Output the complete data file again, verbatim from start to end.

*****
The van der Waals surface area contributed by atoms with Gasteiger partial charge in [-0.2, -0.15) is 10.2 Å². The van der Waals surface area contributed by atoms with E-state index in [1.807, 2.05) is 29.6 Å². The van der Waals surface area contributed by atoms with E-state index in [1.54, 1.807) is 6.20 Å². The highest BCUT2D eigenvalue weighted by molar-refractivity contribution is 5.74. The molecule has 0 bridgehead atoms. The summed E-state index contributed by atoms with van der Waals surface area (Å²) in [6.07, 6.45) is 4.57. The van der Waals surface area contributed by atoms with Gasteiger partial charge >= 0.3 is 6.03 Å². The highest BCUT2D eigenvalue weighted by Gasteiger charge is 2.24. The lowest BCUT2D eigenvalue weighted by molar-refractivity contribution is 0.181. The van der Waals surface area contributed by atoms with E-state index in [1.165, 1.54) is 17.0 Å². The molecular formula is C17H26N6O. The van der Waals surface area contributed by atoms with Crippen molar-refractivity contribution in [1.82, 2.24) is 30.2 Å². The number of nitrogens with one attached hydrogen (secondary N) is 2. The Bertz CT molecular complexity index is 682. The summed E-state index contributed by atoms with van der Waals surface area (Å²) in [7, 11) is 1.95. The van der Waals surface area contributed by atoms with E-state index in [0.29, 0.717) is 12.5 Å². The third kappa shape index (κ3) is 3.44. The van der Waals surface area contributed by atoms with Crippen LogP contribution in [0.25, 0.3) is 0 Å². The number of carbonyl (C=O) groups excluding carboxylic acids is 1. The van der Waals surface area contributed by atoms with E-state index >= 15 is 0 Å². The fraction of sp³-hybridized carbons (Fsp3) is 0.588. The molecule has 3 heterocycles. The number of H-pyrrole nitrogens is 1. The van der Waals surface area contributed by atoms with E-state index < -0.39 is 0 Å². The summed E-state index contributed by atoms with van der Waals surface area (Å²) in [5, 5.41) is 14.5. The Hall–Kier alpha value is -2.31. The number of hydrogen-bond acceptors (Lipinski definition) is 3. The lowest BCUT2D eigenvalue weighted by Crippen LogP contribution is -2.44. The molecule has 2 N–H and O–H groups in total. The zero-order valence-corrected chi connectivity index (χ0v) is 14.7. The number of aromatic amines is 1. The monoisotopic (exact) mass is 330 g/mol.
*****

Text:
The van der Waals surface area contributed by atoms with Gasteiger partial charge in [-0.2, -0.15) is 10.2 Å². The van der Waals surface area contributed by atoms with E-state index in [1.807, 2.05) is 29.6 Å². The van der Waals surface area contributed by atoms with E-state index in [1.54, 1.807) is 6.20 Å². The highest BCUT2D eigenvalue weighted by molar-refractivity contribution is 5.74. The molecule has 0 bridgehead atoms. The summed E-state index contributed by atoms with van der Waals surface area (Å²) in [6.07, 6.45) is 4.57. The van der Waals surface area contributed by atoms with Gasteiger partial charge >= 0.3 is 6.03 Å². The highest BCUT2D eigenvalue weighted by Gasteiger charge is 2.24. The lowest BCUT2D eigenvalue weighted by molar-refractivity contribution is 0.181. The van der Waals surface area contributed by atoms with E-state index in [1.165, 1.54) is 17.0 Å². The molecular formula is C17H26N6O. The van der Waals surface area contributed by atoms with Crippen molar-refractivity contribution in [1.82, 2.24) is 30.2 Å². The number of nitrogens with one attached hydrogen (secondary N) is 2. The Bertz CT molecular complexity index is 682. The summed E-state index contributed by atoms with van der Waals surface area (Å²) in [7, 11) is 1.95. The van der Waals surface area contributed by atoms with E-state index in [0.29, 0.717) is 12.5 Å². The third kappa shape index (κ3) is 3.44. The van der Waals surface area contributed by atoms with Crippen LogP contribution in [0.25, 0.3) is 0 Å². The number of carbonyl (C=O) groups excluding carboxylic acids is 1. The van der Waals surface area contributed by atoms with E-state index >= 15 is 0 Å². The fraction of sp³-hybridized carbons (Fsp3) is 0.588. The molecule has 3 heterocycles. The number of H-pyrrole nitrogens is 1. The van der Waals surface area contributed by atoms with E-state index < -0.39 is 0 Å². The summed E-state index contributed by atoms with van der Waals surface area (Å²) in [5, 5.41) is 14.5. The Hall–Kier alpha value is -2.31. The number of hydrogen-bond acceptors (Lipinski definition) is 3. The lowest BCUT2D eigenvalue weighted by Crippen LogP contribution is -2.44. The molecule has 2 N–H and O–H groups in total. The zero-order valence-corrected chi connectivity index (χ0v) is 14.7. The number of aromatic amines is 1. The monoisotopic (exact) mass is 330 g/mol.